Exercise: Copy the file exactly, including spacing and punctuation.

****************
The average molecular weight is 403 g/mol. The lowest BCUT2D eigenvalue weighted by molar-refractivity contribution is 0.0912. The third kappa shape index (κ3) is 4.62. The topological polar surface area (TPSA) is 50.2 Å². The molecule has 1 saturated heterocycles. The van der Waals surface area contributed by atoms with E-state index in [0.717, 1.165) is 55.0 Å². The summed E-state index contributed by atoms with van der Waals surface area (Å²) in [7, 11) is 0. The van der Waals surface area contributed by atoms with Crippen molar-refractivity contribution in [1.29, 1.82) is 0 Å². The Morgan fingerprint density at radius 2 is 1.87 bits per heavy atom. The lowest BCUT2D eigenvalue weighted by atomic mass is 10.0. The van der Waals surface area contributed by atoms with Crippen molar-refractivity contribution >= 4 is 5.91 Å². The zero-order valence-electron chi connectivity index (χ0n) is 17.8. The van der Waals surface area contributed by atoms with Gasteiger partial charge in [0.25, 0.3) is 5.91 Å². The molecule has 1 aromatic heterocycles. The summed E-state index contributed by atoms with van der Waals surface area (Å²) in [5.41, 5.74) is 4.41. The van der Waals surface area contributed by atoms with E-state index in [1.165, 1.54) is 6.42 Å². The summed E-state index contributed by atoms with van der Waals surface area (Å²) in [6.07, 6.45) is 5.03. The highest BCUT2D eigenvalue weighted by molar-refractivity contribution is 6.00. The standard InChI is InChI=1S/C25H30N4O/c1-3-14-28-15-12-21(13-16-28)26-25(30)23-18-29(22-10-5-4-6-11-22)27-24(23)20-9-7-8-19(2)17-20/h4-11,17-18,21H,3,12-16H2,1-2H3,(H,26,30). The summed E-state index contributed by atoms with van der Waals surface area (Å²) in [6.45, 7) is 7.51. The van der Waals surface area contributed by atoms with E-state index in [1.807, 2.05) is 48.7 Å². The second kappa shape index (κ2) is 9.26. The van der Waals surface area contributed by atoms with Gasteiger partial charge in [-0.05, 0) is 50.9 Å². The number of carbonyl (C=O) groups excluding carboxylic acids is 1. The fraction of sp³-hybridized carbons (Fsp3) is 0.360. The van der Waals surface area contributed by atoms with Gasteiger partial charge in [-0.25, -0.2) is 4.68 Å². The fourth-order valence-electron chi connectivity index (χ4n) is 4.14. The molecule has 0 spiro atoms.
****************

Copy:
The average molecular weight is 403 g/mol. The lowest BCUT2D eigenvalue weighted by molar-refractivity contribution is 0.0912. The third kappa shape index (κ3) is 4.62. The topological polar surface area (TPSA) is 50.2 Å². The molecule has 1 saturated heterocycles. The van der Waals surface area contributed by atoms with E-state index in [0.717, 1.165) is 55.0 Å². The summed E-state index contributed by atoms with van der Waals surface area (Å²) in [7, 11) is 0. The van der Waals surface area contributed by atoms with Crippen molar-refractivity contribution in [1.29, 1.82) is 0 Å². The Morgan fingerprint density at radius 2 is 1.87 bits per heavy atom. The lowest BCUT2D eigenvalue weighted by atomic mass is 10.0. The van der Waals surface area contributed by atoms with Crippen molar-refractivity contribution >= 4 is 5.91 Å². The zero-order valence-electron chi connectivity index (χ0n) is 17.8. The van der Waals surface area contributed by atoms with Gasteiger partial charge in [0.25, 0.3) is 5.91 Å². The molecule has 1 aromatic heterocycles. The summed E-state index contributed by atoms with van der Waals surface area (Å²) in [5.41, 5.74) is 4.41. The van der Waals surface area contributed by atoms with E-state index in [1.165, 1.54) is 6.42 Å². The summed E-state index contributed by atoms with van der Waals surface area (Å²) in [6.07, 6.45) is 5.03. The highest BCUT2D eigenvalue weighted by molar-refractivity contribution is 6.00. The standard InChI is InChI=1S/C25H30N4O/c1-3-14-28-15-12-21(13-16-28)26-25(30)23-18-29(22-10-5-4-6-11-22)27-24(23)20-9-7-8-19(2)17-20/h4-11,17-18,21H,3,12-16H2,1-2H3,(H,26,30). The summed E-state index contributed by atoms with van der Waals surface area (Å²) in [6.45, 7) is 7.51. The van der Waals surface area contributed by atoms with E-state index in [1.807, 2.05) is 48.7 Å². The second kappa shape index (κ2) is 9.26. The van der Waals surface area contributed by atoms with Gasteiger partial charge in [-0.05, 0) is 50.9 Å². The number of carbonyl (C=O) groups excluding carboxylic acids is 1. The fraction of sp³-hybridized carbons (Fsp3) is 0.360. The van der Waals surface area contributed by atoms with Gasteiger partial charge in [-0.25, -0.2) is 4.68 Å². The fourth-order valence-electron chi connectivity index (χ4n) is 4.14. The molecule has 0 spiro atoms.